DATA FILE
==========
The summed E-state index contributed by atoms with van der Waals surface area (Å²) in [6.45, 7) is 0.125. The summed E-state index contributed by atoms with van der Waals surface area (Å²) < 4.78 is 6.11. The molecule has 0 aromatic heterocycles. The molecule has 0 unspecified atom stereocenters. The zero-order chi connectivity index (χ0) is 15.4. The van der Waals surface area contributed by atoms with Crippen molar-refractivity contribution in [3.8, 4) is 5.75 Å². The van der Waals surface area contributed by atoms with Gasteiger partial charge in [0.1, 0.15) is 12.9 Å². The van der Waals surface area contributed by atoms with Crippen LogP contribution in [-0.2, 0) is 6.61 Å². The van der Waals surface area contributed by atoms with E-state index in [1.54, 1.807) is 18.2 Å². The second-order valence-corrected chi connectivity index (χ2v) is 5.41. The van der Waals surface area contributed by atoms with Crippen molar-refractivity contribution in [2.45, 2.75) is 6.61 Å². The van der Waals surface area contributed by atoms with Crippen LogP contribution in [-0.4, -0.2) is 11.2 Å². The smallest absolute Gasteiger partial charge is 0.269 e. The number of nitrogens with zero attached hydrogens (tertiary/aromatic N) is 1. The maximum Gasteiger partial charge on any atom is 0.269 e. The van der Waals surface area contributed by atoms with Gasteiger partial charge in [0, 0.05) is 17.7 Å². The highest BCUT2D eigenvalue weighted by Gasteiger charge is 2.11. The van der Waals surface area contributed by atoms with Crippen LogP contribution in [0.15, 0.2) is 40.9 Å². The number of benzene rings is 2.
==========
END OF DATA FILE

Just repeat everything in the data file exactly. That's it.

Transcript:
The summed E-state index contributed by atoms with van der Waals surface area (Å²) in [6.45, 7) is 0.125. The summed E-state index contributed by atoms with van der Waals surface area (Å²) < 4.78 is 6.11. The molecule has 0 aromatic heterocycles. The molecule has 0 unspecified atom stereocenters. The zero-order chi connectivity index (χ0) is 15.4. The van der Waals surface area contributed by atoms with Crippen molar-refractivity contribution in [3.8, 4) is 5.75 Å². The van der Waals surface area contributed by atoms with Gasteiger partial charge in [0.1, 0.15) is 12.9 Å². The van der Waals surface area contributed by atoms with Crippen LogP contribution in [-0.2, 0) is 6.61 Å². The van der Waals surface area contributed by atoms with E-state index in [1.54, 1.807) is 18.2 Å². The second-order valence-corrected chi connectivity index (χ2v) is 5.41. The van der Waals surface area contributed by atoms with Crippen molar-refractivity contribution in [2.45, 2.75) is 6.61 Å². The van der Waals surface area contributed by atoms with Crippen LogP contribution in [-0.4, -0.2) is 11.2 Å². The smallest absolute Gasteiger partial charge is 0.269 e. The number of nitrogens with zero attached hydrogens (tertiary/aromatic N) is 1. The maximum Gasteiger partial charge on any atom is 0.269 e. The van der Waals surface area contributed by atoms with Gasteiger partial charge in [0, 0.05) is 17.7 Å². The highest BCUT2D eigenvalue weighted by Gasteiger charge is 2.11. The van der Waals surface area contributed by atoms with Crippen LogP contribution in [0.15, 0.2) is 40.9 Å². The number of benzene rings is 2.